Be honest. Can you relate? It’s OK if that’s where your thoughts are right now. It’s a pretty common belief born from traditional, authoritarian parenting. We’re “hard” on our kids now so that they’ll turn out to be productive citizens and stay our of trouble later. It’s part of the pay now or pay later philosophy, which isn’t a bad philosophy. In fact, I still believe that motto. Just in a different way, which you’ll see in a moment.
“Hey, I was raised that way and look how *I* turned out. ” That was my attitude a number of years ago if someone would have suggested to me to try some of the TBRI techniques on my children instead of going straight to ‘punishment’. If they did the crime, they do the time, right?
But the more I learned about these beautiful brains of ours, how they are designed to function and how things can go off track when a child experiences early abuse, neglect, and trauma, the less I wanted to contribute more to their shame core, and the less I wanted to be added to their long list of adults they feared.
Dr. Becky Bailey, whose quote is below, specializes in early childhood education and developmental psychology. She often writes about the dark side of fear-based punishment. This is true for all children, but even more so for our children who experience any of the 6 risk factors for behavior issues. By inadvertently triggering the stress response in our children by our punishment methods, we disconnect from them and become their adversary, not their ally.
Children who are in a fight, flight, or freeze mode are stuck, and cannot process that we are trying to do right by them – what they actually experience in their bodies is that the very one who is supposed to help, is actually hurting and scaring them. Of course, we don’t want that for our children.
Most of us raising kids from hard places didn’t learn how early adverse experiences affect their developing brain. I did not understand the effect that early trauma had on my twins. I thought that my tried-and-true parenting techniques were the answer: just do more of what worked with my biological children. But my biological children already felt safe with me, for example. My adopted twins did not. It wasn’t until I began to directly meet their needs for feeling safe and cared for did I see them relax and settle into FAMILY. I either learn to meet their needs now (pay now) or I’m faced with big behaviors when they don’t learn to trust me (pay later).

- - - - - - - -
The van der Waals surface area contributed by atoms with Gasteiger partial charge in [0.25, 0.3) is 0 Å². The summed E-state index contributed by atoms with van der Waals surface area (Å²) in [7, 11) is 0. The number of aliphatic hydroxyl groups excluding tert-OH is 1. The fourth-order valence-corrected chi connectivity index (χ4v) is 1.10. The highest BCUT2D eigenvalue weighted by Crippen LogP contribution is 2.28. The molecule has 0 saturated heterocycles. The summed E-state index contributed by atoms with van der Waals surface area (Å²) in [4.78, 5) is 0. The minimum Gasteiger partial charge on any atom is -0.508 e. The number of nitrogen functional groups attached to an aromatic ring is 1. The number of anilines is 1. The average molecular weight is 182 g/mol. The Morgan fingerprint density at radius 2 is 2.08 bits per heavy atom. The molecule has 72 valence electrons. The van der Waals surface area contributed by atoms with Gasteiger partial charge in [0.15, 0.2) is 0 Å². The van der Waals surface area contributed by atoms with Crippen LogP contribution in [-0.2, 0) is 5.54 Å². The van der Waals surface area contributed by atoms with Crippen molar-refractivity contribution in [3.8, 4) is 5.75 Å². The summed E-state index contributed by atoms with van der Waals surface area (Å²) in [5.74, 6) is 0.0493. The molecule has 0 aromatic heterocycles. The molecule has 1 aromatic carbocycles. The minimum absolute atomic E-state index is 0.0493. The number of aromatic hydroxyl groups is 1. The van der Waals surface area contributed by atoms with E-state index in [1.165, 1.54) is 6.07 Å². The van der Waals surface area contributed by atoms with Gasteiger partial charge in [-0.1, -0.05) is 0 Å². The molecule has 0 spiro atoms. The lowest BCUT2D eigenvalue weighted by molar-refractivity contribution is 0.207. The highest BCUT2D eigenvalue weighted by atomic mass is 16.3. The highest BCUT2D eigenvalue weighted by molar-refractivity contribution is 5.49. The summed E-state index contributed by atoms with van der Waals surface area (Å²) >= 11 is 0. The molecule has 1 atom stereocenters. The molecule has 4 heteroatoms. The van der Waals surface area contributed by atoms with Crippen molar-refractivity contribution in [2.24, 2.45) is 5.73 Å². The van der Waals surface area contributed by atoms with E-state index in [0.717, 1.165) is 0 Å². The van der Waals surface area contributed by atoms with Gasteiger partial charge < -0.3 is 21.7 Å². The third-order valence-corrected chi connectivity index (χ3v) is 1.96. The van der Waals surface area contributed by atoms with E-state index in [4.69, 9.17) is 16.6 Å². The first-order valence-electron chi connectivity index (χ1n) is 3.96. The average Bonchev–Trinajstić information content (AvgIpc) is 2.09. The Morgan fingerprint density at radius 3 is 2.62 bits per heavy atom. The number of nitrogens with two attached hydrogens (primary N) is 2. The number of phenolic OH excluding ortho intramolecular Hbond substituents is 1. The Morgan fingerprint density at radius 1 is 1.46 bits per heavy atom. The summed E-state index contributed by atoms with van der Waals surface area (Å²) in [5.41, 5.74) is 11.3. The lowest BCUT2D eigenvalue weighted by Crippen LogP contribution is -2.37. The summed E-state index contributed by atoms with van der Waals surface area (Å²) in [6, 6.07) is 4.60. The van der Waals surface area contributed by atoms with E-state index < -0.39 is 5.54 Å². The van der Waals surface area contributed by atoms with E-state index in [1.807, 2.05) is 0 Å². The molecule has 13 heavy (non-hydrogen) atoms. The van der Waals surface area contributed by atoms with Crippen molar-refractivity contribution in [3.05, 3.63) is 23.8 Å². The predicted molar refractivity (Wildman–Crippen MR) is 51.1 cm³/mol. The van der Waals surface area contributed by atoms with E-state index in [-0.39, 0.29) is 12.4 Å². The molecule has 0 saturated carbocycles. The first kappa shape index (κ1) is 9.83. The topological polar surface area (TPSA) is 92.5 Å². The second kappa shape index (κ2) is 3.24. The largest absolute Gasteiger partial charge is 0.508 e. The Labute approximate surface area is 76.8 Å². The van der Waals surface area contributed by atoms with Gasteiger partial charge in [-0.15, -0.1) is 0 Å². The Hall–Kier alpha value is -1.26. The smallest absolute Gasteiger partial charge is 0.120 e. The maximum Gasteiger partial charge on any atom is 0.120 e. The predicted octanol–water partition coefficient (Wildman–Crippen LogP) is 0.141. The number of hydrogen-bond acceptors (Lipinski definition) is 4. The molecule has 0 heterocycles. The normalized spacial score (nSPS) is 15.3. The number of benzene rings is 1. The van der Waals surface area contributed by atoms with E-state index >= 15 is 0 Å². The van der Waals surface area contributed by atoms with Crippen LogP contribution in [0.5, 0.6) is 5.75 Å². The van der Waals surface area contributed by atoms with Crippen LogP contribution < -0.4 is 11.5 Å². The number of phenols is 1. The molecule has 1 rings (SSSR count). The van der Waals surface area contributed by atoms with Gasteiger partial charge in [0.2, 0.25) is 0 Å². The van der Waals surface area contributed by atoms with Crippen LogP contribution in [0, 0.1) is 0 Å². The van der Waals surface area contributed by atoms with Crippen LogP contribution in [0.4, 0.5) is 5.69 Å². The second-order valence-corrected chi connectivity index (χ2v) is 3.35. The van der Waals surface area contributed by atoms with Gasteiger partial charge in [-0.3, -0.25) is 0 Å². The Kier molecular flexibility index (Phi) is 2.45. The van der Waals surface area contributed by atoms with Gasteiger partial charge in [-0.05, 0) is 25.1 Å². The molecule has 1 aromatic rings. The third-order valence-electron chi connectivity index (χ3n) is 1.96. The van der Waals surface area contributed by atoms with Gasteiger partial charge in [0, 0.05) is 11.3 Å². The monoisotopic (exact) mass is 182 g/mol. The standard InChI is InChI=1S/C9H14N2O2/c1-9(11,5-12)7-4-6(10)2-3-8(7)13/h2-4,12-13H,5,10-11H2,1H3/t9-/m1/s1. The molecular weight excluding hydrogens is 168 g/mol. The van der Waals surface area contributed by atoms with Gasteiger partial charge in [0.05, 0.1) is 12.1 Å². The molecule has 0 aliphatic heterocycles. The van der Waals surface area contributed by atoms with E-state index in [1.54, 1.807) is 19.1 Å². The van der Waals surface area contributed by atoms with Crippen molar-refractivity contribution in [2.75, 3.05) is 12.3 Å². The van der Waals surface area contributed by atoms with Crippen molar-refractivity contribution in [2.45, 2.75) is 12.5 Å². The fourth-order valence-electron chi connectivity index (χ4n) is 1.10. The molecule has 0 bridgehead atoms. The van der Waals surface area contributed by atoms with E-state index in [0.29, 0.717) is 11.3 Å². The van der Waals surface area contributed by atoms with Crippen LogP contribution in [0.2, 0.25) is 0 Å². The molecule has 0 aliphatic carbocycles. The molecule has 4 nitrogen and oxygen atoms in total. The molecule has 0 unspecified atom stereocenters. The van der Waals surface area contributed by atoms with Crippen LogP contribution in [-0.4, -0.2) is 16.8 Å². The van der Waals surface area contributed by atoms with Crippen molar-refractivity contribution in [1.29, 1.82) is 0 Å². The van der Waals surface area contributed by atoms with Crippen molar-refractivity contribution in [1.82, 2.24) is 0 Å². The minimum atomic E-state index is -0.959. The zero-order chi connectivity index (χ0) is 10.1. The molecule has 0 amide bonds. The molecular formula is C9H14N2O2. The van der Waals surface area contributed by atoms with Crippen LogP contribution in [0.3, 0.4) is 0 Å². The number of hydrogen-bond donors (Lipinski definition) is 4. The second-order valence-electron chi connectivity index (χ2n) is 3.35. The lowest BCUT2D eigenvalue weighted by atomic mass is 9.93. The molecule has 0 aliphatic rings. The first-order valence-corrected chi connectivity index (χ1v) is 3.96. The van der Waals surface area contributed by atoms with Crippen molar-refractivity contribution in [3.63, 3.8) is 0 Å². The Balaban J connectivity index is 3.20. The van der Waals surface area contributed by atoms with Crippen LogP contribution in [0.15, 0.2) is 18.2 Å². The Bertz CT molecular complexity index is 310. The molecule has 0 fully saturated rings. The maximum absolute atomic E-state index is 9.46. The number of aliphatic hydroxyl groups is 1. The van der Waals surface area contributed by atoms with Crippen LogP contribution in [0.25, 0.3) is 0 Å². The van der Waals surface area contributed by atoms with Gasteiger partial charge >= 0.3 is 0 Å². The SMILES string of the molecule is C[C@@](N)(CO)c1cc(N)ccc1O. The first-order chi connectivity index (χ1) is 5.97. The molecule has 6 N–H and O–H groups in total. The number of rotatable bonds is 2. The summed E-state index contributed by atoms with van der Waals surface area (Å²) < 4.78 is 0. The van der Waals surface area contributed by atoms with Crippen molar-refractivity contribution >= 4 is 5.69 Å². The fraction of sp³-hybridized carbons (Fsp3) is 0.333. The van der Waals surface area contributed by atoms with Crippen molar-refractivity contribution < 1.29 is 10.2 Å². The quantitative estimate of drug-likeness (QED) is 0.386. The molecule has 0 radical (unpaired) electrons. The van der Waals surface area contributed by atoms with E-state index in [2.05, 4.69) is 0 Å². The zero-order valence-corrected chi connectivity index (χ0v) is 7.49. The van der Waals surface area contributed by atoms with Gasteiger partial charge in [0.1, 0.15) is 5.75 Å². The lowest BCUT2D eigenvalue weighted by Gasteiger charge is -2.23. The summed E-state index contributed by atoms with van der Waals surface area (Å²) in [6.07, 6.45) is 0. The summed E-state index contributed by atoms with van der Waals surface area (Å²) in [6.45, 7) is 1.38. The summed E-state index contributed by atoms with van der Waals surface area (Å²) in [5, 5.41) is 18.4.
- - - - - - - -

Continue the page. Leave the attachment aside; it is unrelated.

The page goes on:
To meet their emotional needs, I had to stop punishing my sons for misbehavior and instead focus on making soul connections with them. That is what can appear to be coddling, but in reality, it’s the first step in getting them to be able to respond appropriately down the road. Punishment takes a backseat (actually it gets booted in favor of discipline, from the root word disciple) while new neural connection in the brain get formed so that they can learn (perhaps for the first time ever) to trust another human being. Nurture is what they need before they can be expected to behave better.
Children need both structure and nurture, in equal measures, in order to be healthy.
When our children come to us with grave deficits in the nurture category, yes, we do need to focus more on ‘coddling’, and yes, from the outside looking in, it appears unbalanced. But we’re balancing from their history and that might mean going heavy-handed on connection and lighter on structure at times.
Most of us are more used to the structure part of the equation, so when we add more nurturing (and I’m talking about within the framework of our kid’s behaviors), it feels weird. It did for me, that’s for sure.
Something that helps to motivate me to get out of my structure comfort zone is to learn all I can about how childhood abuse changes the brain. Keeping this information fresh in my memory allows me to see beyond the behavior and underneath, to the true need they child is having.
I’d love to hear from you how you are balancing structure with nurturing in your own child. Let me know if I can help you bring more balance in this area.